ISLAND IN THE SEA OF TIME
by S.M. Stirling
Reviewed by Steven H Silver
The basic plot of S.M. Stirling's latest novel, Island In the Sea of Time, is relatively straight forward. For unknown reasons and through an unknown agency, the island of Nantucket and everything in the sea around it is transported from March 1998 to sometime around the year 1250 BC. Stirling's islanders, led by Police Chief Jared Cofflin, make do as best they can in the strange circumstances. Fortunately for the Nantucketers, a US Coast Guard vessel, the Eagle, was also caught in the Event.
Stirling brings a large cast of characters to his tale, ranging from the visiting historian Ian Arnstein to the Coast Guard Captain Marian Alston. Each character brings their own viewpoints and abilities to the situation. While many of these characters complement each other, Stirling is aware that no community, even as small as Nantucket's, will remain a cohesive unit under any circumstances. Other characters, such as Lt. Walker and Lisketter bring their own agendas and ambitions to the situation, often with catastrophic results for the colony.
One of the strengths of the novel is the realistic portrayal of the characters. Island In the Sea of Time does not contain any Smithian or Heinleinian superheroes who rarely make mistakes and always learn from those mistakes. All the characters tend to do things which are short-sighted and can't be corrected, and frequently make the same mistakes over when their actions remain consistant with their world view. To the same end, none of the characters has superior knowledge. By choosing Nantucket, which has a rather strange mix of population, Stirling was able to ensure a realistic convergence of skills, mechanical, artisan and even agricultural, which serve the populace well, even if it is not a self-supporting island.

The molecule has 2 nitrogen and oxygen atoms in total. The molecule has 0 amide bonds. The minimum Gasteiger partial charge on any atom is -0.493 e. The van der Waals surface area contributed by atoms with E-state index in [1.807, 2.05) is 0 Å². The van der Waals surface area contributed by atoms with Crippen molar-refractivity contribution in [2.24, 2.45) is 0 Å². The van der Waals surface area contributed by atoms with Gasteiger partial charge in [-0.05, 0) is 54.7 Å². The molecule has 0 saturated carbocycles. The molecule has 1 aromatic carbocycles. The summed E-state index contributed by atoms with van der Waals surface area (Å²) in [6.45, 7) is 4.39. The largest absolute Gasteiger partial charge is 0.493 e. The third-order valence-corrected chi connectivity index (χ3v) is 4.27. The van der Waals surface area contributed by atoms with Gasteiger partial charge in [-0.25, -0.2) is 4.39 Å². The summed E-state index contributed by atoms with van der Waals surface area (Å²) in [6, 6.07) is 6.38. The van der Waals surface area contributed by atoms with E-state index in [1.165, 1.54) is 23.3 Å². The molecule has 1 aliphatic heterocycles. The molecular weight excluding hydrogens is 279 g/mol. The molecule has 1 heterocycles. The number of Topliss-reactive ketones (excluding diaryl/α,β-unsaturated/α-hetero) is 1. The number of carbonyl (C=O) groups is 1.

Stirling has several likable characters in his cast, only occasionally resorting to caricature. Although he has ample room to give center stage to most of his characters, there are a few who could stand to take up more space. Most notable among these are Ian Arnstein and Doreen Rosenthal, both of whom will have more substantial roles in the next volume according to Stirling.
If the novel does have a weakness, it is Stirling's attention to detail. Another SF author has noted that when doing research it is important to remember what to use and what to jettison. Unfortunately, Stirling opts to use too much of his research. Scenes about the Eagle or in the machinery shop tend to bog down a little too much as Stirling tries to give the reader the flavor of the area by describing in minute detail the specific processes being followed. Stirling's editor probably could have cut between 1/6 and 1/3 of the length of the book without sacrificing substance.
Island In the Sea of Time can stand on its own, however it is the first of a trilogy dealing with these characters and their strange situation. This give Stirling the opportunity to explore more of his world, which may seem like a strange request given my comment about his long-windedness, but there is enough material for Stirling to write about if he can just avoid allowing too much of his research to show through.
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